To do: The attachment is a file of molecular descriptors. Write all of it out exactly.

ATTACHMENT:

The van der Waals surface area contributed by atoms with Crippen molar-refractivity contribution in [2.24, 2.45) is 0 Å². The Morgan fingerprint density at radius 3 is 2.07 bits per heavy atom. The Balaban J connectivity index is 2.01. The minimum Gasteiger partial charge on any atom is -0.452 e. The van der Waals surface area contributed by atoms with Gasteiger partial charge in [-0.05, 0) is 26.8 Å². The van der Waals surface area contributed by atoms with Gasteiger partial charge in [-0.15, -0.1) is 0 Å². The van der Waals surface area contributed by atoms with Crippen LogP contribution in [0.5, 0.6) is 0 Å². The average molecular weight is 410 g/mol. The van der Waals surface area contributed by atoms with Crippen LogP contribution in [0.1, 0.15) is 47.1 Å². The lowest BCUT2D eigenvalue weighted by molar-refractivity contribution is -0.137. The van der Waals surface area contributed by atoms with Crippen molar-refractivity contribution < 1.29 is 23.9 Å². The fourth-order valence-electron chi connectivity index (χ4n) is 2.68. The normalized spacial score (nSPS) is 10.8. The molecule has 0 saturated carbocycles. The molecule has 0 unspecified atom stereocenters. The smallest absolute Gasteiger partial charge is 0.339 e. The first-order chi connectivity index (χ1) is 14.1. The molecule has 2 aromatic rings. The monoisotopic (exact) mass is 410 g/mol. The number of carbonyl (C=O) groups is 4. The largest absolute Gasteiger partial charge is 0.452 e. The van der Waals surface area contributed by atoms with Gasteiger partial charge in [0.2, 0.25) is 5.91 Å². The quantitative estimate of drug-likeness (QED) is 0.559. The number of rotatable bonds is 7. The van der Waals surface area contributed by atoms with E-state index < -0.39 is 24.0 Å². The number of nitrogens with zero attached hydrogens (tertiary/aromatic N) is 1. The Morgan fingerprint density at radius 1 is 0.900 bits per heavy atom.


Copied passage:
The van der Waals surface area contributed by atoms with Crippen molar-refractivity contribution in [2.24, 2.45) is 0 Å². The Morgan fingerprint density at radius 3 is 2.07 bits per heavy atom. The Balaban J connectivity index is 2.01. The minimum Gasteiger partial charge on any atom is -0.452 e. The van der Waals surface area contributed by atoms with Gasteiger partial charge in [-0.05, 0) is 26.8 Å². The van der Waals surface area contributed by atoms with Gasteiger partial charge in [-0.15, -0.1) is 0 Å². The van der Waals surface area contributed by atoms with Crippen LogP contribution in [0.5, 0.6) is 0 Å². The average molecular weight is 410 g/mol. The van der Waals surface area contributed by atoms with Crippen LogP contribution in [0.1, 0.15) is 47.1 Å². The lowest BCUT2D eigenvalue weighted by molar-refractivity contribution is -0.137. The van der Waals surface area contributed by atoms with Crippen molar-refractivity contribution < 1.29 is 23.9 Å². The fourth-order valence-electron chi connectivity index (χ4n) is 2.68. The normalized spacial score (nSPS) is 10.8. The molecule has 0 saturated carbocycles. The molecule has 0 unspecified atom stereocenters. The smallest absolute Gasteiger partial charge is 0.339 e. The first-order chi connectivity index (χ1) is 14.1. The molecule has 2 aromatic rings. The monoisotopic (exact) mass is 410 g/mol. The number of carbonyl (C=O) groups is 4. The largest absolute Gasteiger partial charge is 0.452 e. The van der Waals surface area contributed by atoms with Gasteiger partial charge in [0.2, 0.25) is 5.91 Å². The quantitative estimate of drug-likeness (QED) is 0.559. The number of rotatable bonds is 7. The van der Waals surface area contributed by atoms with E-state index < -0.39 is 24.0 Å². The number of nitrogens with zero attached hydrogens (tertiary/aromatic N) is 1. The Morgan fingerprint density at radius 1 is 0.900 bits per heavy atom.